But perhaps the most interesting quirk comes from how few people are employed in the Farming, Fishing & Forestry industry, a critical primary sector. In raw data, the BLS estimates only slightly more than 450,000 farm, fish & forestry workers.

Importantly, it’s worth noting the BLS only collects data from “nonfarm” establishments, explaining the low estimate for their category, which is almost one-sixth of what the USDA estimates. Please see the data note at the end of this article for a full explanation.

Which Jobs Have the Highest Wages in the U.S.?

Meanwhile, the top 20 highest paid jobs (by annual average wages) all belong to doctors (usually specialists or surgeons), with two exceptions: CEOs and athletes.

The lowest-paid jobs are a mix of entertainers, and service and retail staff.

As a broader category, however, Management makes the most money, followed by Legal and then Tech. Workers in Food, Health Support, and Custodial jobs have the lowest wages.

Rank Jobs Annual Average Wages
1. Management $131,200
2. Legal $124,540
3. Data & Tech $108,130
4. Health (Practitioners) $96,770
5. Architecture & Engineering $94,670
6. Business & Finance $86,080
7. Scientists $83,640
8. Arts, Media, Sports $76,500
9. Education $63,240
10. Construction & Extraction $58,400
11. Community & Social Service $55,760
12. Mechanics & Installation $55,680
13. Protection $54,010
14. Sales $50,370
15. Office & Admin $45,550
16. Manufacturing $45,370
17. Transport $43,930
18. Farming, Fishing, & Forestry $37,870
20. Hospitality $36,210
19. Custodial $35,900
21. Health (Support) $35,560
22. Food $32,130

Analyzing the data throws up a few correlations between number of employees and wages. The top three sectors with the most jobs (Admin, Transport, and Sales) are in the bottom 10 categories when it comes to pay.

On the other hand, three sectors in the bottom 10 of employment numbers, (Data & Tech, Architecture & Engineering, and Legal) are in the top five highest paid sectors.

The Health sector sees a big divide in pay between practitioners (doctors, nurses, therapists) ranked 5th and support staff (assistants, aides, & orderlies), ranked 21st, or second-to-last.

How is the American Workforce Changing?

Over the last five years, the American workforce has not stayed static. Of the listed 22 groups, 13 saw growth in employment numbers, nine saw a decrease, and one stayed flat since 2018.

The top gainer by far is Health Support (medical assistants, care aides, orderlies, etc.) which grew by 65%. Looking at the timeline of growth does not paint a steady picture: employment jumped between 2018 and 2019, briefly fell in 2020, and has since risen again in 2021-2022.

Another top gainer is Transport, rising from the 4th to 3rd biggest employer, beating out Sales in 2022. Business & Finance and Management have also seen steady increases since 2018.

On the other hand Hospitality saw a staggering 48% drop in numbers, not all together surprising given the impact of the COVID-19 pandemic as well as the rise of tech companies like Airbnb.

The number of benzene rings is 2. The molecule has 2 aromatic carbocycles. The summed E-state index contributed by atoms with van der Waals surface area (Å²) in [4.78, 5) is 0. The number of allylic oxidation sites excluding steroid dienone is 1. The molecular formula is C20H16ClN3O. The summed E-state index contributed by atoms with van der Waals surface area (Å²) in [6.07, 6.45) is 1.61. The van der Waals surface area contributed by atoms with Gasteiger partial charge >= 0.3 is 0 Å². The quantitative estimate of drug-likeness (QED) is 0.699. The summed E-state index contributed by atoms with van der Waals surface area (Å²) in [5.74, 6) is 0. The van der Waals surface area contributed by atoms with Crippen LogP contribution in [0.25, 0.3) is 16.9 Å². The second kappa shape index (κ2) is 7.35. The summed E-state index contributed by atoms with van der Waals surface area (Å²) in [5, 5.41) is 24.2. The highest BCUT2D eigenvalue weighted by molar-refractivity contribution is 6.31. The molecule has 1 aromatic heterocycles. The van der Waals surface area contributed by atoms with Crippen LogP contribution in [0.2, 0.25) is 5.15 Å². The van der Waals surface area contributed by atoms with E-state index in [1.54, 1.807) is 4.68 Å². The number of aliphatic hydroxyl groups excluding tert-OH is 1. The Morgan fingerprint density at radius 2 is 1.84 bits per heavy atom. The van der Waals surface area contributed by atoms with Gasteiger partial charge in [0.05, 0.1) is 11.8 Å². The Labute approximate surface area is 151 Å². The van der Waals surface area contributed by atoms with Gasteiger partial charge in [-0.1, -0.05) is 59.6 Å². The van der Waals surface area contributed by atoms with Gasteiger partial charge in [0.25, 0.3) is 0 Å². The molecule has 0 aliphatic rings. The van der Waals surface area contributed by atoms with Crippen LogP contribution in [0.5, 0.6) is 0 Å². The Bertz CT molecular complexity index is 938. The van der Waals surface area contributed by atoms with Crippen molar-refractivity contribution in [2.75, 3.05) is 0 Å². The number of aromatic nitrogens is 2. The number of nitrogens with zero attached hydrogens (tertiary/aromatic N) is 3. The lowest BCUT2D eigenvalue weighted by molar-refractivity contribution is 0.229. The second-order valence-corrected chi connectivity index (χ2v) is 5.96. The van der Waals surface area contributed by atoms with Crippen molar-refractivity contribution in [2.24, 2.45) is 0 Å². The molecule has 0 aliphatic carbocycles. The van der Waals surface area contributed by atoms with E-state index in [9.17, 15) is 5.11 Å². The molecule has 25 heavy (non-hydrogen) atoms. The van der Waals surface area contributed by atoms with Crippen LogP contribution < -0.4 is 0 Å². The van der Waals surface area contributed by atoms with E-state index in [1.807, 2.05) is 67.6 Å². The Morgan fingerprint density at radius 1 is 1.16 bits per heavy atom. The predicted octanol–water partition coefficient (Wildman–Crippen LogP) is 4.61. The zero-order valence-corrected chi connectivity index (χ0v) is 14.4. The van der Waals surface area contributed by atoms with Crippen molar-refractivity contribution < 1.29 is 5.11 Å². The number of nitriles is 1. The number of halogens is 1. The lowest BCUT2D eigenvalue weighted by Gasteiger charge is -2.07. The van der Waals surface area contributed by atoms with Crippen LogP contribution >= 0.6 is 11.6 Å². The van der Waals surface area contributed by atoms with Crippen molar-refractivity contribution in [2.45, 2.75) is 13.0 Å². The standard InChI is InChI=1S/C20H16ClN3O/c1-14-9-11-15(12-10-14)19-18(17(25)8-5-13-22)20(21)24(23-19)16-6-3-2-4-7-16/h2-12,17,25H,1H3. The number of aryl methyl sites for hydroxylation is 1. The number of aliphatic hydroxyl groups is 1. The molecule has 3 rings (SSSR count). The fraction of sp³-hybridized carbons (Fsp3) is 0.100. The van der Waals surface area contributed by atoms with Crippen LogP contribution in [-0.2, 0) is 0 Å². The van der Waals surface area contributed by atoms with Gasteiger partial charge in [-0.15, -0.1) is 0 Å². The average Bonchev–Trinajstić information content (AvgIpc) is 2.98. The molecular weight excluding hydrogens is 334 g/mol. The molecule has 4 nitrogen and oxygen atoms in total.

Meanwhile, Office & Admin work saw a 15% loss in employees, even though this category is still the biggest employer in the country by a significant margin. Although jobs in this group saw steady declines from 2018-2021, it registered a slight uptick in workers between 2021 and 2022.

Here’s a full list of top-level sectors and how they changed.

Jobs 2018 2022 % Change (2018-2022)
Health Support 4,117,450 6,792,310 +65%
Transport 10,244,260 13,560,460 +32%
Management 7,616,650 9,860,740 +29%
Business & Finance 7,721,300 9,677,720 +25%
Data & Tech 4,384,300 5,003,910 +14%
Sciences 1,171,910 1,314,360 +12%
Legal 1,127,900 1,216,600 +7%
Community & Social Service 2,171,820 2,313,620 +7%
Arts, Media, & Sports 1,951,170 2,063,380 +6%
Health Practioners 8,646,730 9,043,070 +5%
Mechanics and Installataion 5,628,880 5,823,400 +3%
Construction & Extraction 5,962,640 6,075,520 +2%
Protection 3,437,410 3,437,610 0%
Custodial 4,421,980 4,316,350 -2%
Architecture & Engineering 2,556,220 2,481,170 -3%
Education 8,779,780 8,496,780 -3%
Farming, Fishing, & Forestry 480,130 461,750 -4%
Manufacturing 9,115,530 8,738,980 -4%
Food 13,374,620 12,514,620 -6%
Sales and Related 14,542,290 13,183,250 -9%
Office & Admin 21,828,990 18,674,770 -15%
Hospitality 5,451,330 2,835,650 -48%

Looking ahead, questions about the future of the American workforce loom large, especially in the wake of the AI revolution that has swept imaginations, and quite possibly, soon the economy. People who hold administrative jobs—the largest category—are most vulnerable since many office tasks can be automated with increasingly sophisticated AI tools.

Will AI be as dominating a factor as the Industrial Revolution on the global economy? Will it cause as big a shift as the offshoring of manufacturing from the U.S.?

Or will AI blend seamlessly into the current make-up of the American workforce, merely enhancing productivity and profit?

Tyler Durden
Sat, 05/20/2023 – 21:00